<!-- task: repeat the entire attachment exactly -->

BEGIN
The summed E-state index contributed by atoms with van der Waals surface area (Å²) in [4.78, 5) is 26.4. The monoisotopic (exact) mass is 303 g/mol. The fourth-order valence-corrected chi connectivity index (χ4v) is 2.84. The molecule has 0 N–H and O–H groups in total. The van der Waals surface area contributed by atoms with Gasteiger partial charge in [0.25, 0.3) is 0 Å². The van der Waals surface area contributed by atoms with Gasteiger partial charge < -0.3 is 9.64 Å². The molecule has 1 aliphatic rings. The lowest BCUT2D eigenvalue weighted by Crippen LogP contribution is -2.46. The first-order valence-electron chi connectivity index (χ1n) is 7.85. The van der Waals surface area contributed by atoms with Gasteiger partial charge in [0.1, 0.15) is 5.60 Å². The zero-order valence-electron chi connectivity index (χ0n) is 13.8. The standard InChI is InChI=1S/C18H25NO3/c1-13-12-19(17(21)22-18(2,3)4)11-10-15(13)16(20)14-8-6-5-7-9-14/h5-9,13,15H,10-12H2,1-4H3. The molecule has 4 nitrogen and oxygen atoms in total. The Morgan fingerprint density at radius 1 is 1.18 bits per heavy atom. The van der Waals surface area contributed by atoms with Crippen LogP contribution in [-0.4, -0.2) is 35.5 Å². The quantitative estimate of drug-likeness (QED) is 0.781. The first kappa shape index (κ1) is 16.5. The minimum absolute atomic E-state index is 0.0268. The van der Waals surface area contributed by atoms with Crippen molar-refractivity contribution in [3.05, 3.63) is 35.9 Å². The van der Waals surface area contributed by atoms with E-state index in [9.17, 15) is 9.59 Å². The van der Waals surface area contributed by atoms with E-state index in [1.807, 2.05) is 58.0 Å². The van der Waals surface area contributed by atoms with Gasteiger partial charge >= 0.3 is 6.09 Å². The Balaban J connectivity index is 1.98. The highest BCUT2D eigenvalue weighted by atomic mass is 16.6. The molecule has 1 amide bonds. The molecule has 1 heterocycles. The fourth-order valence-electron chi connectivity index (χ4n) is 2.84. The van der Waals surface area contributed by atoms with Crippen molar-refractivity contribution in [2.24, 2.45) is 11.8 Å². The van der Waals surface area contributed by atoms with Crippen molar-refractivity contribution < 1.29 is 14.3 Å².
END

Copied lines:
The summed E-state index contributed by atoms with van der Waals surface area (Å²) in [4.78, 5) is 26.4. The monoisotopic (exact) mass is 303 g/mol. The fourth-order valence-corrected chi connectivity index (χ4v) is 2.84. The molecule has 0 N–H and O–H groups in total. The van der Waals surface area contributed by atoms with Gasteiger partial charge in [0.25, 0.3) is 0 Å². The van der Waals surface area contributed by atoms with Gasteiger partial charge < -0.3 is 9.64 Å². The molecule has 1 aliphatic rings. The lowest BCUT2D eigenvalue weighted by Crippen LogP contribution is -2.46. The first-order valence-electron chi connectivity index (χ1n) is 7.85. The van der Waals surface area contributed by atoms with Gasteiger partial charge in [0.1, 0.15) is 5.60 Å². The zero-order valence-electron chi connectivity index (χ0n) is 13.8. The standard InChI is InChI=1S/C18H25NO3/c1-13-12-19(17(21)22-18(2,3)4)11-10-15(13)16(20)14-8-6-5-7-9-14/h5-9,13,15H,10-12H2,1-4H3. The molecule has 4 nitrogen and oxygen atoms in total. The Morgan fingerprint density at radius 1 is 1.18 bits per heavy atom. The van der Waals surface area contributed by atoms with Crippen LogP contribution in [-0.4, -0.2) is 35.5 Å². The quantitative estimate of drug-likeness (QED) is 0.781. The first kappa shape index (κ1) is 16.5. The minimum absolute atomic E-state index is 0.0268. The van der Waals surface area contributed by atoms with Crippen molar-refractivity contribution in [3.05, 3.63) is 35.9 Å². The van der Waals surface area contributed by atoms with E-state index in [9.17, 15) is 9.59 Å². The van der Waals surface area contributed by atoms with E-state index in [1.807, 2.05) is 58.0 Å². The van der Waals surface area contributed by atoms with Gasteiger partial charge >= 0.3 is 6.09 Å². The Balaban J connectivity index is 1.98. The highest BCUT2D eigenvalue weighted by atomic mass is 16.6. The molecule has 1 amide bonds. The molecule has 1 heterocycles. The fourth-order valence-electron chi connectivity index (χ4n) is 2.84. The van der Waals surface area contributed by atoms with Crippen molar-refractivity contribution in [2.24, 2.45) is 11.8 Å². The van der Waals surface area contributed by atoms with Crippen molar-refractivity contribution < 1.29 is 14.3 Å².